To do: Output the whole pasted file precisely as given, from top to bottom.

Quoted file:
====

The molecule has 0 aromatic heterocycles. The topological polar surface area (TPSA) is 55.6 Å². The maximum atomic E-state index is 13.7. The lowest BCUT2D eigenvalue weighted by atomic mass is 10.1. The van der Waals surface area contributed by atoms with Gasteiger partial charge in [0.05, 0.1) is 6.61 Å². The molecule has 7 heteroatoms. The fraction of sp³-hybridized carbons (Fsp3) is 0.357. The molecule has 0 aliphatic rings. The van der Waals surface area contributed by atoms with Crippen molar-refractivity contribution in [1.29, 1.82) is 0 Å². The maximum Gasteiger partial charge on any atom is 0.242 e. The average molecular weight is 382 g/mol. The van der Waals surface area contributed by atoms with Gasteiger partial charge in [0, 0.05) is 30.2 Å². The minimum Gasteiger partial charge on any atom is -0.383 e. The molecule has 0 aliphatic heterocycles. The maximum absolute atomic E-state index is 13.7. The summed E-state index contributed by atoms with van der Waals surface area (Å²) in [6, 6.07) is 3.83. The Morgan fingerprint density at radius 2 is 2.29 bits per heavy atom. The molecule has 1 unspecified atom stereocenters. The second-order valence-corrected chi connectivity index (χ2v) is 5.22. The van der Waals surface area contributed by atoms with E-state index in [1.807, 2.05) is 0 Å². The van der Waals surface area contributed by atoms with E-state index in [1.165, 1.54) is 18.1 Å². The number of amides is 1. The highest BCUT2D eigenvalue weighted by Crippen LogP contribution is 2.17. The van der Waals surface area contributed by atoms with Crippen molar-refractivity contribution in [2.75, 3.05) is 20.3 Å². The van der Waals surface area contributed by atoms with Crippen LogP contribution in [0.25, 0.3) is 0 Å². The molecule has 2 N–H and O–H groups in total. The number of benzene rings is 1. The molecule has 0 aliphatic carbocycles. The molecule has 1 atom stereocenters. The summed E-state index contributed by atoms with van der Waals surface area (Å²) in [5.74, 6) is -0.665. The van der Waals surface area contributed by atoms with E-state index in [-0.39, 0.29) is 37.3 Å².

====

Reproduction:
The molecule has 0 aromatic heterocycles. The topological polar surface area (TPSA) is 55.6 Å². The maximum atomic E-state index is 13.7. The lowest BCUT2D eigenvalue weighted by atomic mass is 10.1. The van der Waals surface area contributed by atoms with Gasteiger partial charge in [0.05, 0.1) is 6.61 Å². The molecule has 7 heteroatoms. The fraction of sp³-hybridized carbons (Fsp3) is 0.357. The molecule has 0 aliphatic rings. The van der Waals surface area contributed by atoms with Crippen molar-refractivity contribution in [1.29, 1.82) is 0 Å². The maximum Gasteiger partial charge on any atom is 0.242 e. The average molecular weight is 382 g/mol. The van der Waals surface area contributed by atoms with Gasteiger partial charge in [0, 0.05) is 30.2 Å². The minimum Gasteiger partial charge on any atom is -0.383 e. The molecule has 0 aliphatic heterocycles. The maximum absolute atomic E-state index is 13.7. The summed E-state index contributed by atoms with van der Waals surface area (Å²) in [6, 6.07) is 3.83. The Morgan fingerprint density at radius 2 is 2.29 bits per heavy atom. The molecule has 1 unspecified atom stereocenters. The second-order valence-corrected chi connectivity index (χ2v) is 5.22. The van der Waals surface area contributed by atoms with E-state index in [1.807, 2.05) is 0 Å². The van der Waals surface area contributed by atoms with E-state index in [1.165, 1.54) is 18.1 Å². The number of amides is 1. The highest BCUT2D eigenvalue weighted by Crippen LogP contribution is 2.17. The van der Waals surface area contributed by atoms with Crippen molar-refractivity contribution in [2.75, 3.05) is 20.3 Å². The van der Waals surface area contributed by atoms with Crippen LogP contribution in [0.25, 0.3) is 0 Å². The molecule has 2 N–H and O–H groups in total. The number of benzene rings is 1. The molecule has 0 aliphatic carbocycles. The molecule has 1 atom stereocenters. The summed E-state index contributed by atoms with van der Waals surface area (Å²) in [5.74, 6) is -0.665. The van der Waals surface area contributed by atoms with E-state index in [-0.39, 0.29) is 37.3 Å².